Passionate About Pittsburgh
and the Moms Who Live Here

Summertime and the living is…guilty

My son came down with strep throat during the last week of his last year of preschool. His last week coincided with Memorial Day, so he only had 3.5 days that week (Friday was a half day). I panicked; I had already scheduled to work from home for the entire following week. We had a gap in child-care, his school-year ended a full week before summer camp was supposed to start. I’m lucky to have a flexible and trusting employer who allows me to work from home when emergencies such as this pop up.

One day during the week, in which he was feeling horrible, he turned to me and said, “Mama, I wish I could be sick all the time so I could be home with you.” Now my initial, internal, extremely sarcastic thought was, “You ARE sick all the time, kid!” But after a moment, the weight of his words came crashing down on my heart like a ton of bricks. Did my sweet son just say that he’d willingly suffer through the pain of strep throat, daily, so he could spend his days at home with me? Record scratch. Que the suffocating working-mom-guilt. Suffocating.

I went back to work full-time when my son was 12 weeks old. He was at an in-home daycare with a very trusted friend for 3 years, then moved to full-day preschool. He’s never been home with me. He’s a pretty easy-going kid so at times it can be difficult to remember that he has his own opinions on things. He’s always willingly gone to daycare or school and when he did put up a fuss it was very minor such as, “I don’t want to…OK…”. The first few months of his life, okay let’s say the first few years, I cried on my way to work after dropping him off, every morning. Every. Morning. As he got older and I saw him forming friendships with the other kids in my friends’ care, these feelings of guilt subsided and I was comforted in the fact that he was having fun and making buddies…then he began to semi-understand the world around him. He began to realize that some parents are home and available to their children every day, all day.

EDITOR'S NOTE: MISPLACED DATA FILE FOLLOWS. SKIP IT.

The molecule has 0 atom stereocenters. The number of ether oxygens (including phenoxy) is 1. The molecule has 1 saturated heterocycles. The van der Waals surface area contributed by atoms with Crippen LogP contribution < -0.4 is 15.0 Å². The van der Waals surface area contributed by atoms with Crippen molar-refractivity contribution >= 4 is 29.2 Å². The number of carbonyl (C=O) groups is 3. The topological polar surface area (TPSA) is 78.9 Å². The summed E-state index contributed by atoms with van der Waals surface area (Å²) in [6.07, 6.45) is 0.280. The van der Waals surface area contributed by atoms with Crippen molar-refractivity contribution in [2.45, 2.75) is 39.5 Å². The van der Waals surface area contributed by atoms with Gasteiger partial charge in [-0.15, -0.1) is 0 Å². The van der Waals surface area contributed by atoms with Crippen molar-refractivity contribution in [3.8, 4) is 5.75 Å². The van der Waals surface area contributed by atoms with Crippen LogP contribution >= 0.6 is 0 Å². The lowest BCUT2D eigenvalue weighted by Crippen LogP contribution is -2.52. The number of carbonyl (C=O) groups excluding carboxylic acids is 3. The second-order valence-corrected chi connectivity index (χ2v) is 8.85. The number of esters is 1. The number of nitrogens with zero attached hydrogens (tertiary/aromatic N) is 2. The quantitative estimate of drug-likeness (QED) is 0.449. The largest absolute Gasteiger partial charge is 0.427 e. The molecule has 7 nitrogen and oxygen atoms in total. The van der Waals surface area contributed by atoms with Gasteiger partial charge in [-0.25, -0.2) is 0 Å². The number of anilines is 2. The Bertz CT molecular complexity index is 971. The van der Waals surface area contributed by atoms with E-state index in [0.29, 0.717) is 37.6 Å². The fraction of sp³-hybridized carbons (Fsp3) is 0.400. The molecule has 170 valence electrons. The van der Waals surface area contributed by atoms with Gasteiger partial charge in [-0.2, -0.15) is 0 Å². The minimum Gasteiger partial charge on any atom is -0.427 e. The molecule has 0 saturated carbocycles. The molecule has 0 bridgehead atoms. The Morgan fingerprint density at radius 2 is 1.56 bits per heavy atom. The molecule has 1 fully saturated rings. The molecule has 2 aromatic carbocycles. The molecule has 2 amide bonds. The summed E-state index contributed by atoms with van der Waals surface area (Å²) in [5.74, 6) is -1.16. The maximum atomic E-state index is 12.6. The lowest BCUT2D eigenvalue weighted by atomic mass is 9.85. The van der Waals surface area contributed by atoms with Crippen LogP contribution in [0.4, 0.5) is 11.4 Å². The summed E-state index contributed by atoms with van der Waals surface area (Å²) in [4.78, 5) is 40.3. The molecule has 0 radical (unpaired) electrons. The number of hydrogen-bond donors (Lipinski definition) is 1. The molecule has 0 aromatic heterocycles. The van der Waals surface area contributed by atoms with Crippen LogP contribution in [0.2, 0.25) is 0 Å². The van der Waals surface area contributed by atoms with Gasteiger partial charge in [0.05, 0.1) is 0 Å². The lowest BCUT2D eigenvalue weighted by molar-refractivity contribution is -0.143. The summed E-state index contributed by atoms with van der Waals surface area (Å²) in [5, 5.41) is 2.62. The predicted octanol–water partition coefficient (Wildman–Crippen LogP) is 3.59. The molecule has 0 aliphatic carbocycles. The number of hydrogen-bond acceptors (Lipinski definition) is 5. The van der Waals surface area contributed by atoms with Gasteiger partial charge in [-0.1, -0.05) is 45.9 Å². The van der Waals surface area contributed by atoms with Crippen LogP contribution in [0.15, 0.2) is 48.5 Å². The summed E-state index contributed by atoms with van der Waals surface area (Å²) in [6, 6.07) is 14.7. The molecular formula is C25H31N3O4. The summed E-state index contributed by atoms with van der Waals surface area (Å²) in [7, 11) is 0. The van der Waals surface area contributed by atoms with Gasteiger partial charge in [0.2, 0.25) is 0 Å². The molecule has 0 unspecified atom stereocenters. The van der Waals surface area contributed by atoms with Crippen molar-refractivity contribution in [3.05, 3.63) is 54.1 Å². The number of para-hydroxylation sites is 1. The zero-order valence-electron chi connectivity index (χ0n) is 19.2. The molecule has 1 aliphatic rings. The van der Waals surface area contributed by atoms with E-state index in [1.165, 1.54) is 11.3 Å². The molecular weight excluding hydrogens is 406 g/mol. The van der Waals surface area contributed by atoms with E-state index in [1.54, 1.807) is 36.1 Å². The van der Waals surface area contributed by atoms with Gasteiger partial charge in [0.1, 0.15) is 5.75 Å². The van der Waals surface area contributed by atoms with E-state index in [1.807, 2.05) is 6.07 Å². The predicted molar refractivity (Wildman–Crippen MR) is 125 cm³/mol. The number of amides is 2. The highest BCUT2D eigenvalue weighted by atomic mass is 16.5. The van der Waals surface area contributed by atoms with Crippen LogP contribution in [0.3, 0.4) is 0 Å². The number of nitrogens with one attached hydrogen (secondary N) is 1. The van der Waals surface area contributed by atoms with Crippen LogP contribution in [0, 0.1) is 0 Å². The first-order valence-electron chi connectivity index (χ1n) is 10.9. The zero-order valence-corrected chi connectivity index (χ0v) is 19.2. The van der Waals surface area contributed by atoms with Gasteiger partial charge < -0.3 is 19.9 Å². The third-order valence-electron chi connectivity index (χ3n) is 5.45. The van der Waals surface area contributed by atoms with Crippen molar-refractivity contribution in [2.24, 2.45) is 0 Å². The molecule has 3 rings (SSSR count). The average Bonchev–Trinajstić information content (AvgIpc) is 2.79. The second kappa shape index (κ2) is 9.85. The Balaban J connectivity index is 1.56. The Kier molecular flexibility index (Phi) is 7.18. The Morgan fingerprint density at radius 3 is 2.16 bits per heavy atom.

“Why do you work so much, Mama?”